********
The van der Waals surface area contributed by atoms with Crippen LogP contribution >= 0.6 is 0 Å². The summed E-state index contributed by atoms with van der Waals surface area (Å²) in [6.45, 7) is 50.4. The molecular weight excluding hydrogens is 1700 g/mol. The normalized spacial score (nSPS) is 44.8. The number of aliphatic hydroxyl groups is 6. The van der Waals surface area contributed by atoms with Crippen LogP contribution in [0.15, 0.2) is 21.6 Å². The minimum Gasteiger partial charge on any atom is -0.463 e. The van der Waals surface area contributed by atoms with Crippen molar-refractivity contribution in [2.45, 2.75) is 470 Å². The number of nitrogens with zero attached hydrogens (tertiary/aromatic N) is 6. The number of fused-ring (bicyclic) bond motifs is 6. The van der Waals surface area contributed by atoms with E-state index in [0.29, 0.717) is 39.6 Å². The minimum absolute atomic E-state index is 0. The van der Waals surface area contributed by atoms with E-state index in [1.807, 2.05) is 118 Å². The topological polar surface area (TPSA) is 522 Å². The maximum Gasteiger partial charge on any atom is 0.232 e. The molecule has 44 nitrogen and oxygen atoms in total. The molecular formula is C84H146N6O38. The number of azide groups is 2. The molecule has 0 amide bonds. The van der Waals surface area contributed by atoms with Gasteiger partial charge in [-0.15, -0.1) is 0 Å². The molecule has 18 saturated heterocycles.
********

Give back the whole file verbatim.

The van der Waals surface area contributed by atoms with Crippen LogP contribution >= 0.6 is 0 Å². The summed E-state index contributed by atoms with van der Waals surface area (Å²) in [6.45, 7) is 50.4. The molecular weight excluding hydrogens is 1700 g/mol. The normalized spacial score (nSPS) is 44.8. The number of aliphatic hydroxyl groups is 6. The van der Waals surface area contributed by atoms with Crippen LogP contribution in [0.15, 0.2) is 21.6 Å². The minimum Gasteiger partial charge on any atom is -0.463 e. The van der Waals surface area contributed by atoms with Crippen molar-refractivity contribution in [2.45, 2.75) is 470 Å². The number of nitrogens with zero attached hydrogens (tertiary/aromatic N) is 6. The number of fused-ring (bicyclic) bond motifs is 6. The van der Waals surface area contributed by atoms with E-state index in [0.29, 0.717) is 39.6 Å². The minimum absolute atomic E-state index is 0. The van der Waals surface area contributed by atoms with E-state index in [1.807, 2.05) is 118 Å². The topological polar surface area (TPSA) is 522 Å². The maximum Gasteiger partial charge on any atom is 0.232 e. The molecule has 44 nitrogen and oxygen atoms in total. The molecular formula is C84H146N6O38. The number of azide groups is 2. The molecule has 0 amide bonds. The van der Waals surface area contributed by atoms with Gasteiger partial charge in [-0.15, -0.1) is 0 Å². The molecule has 18 saturated heterocycles.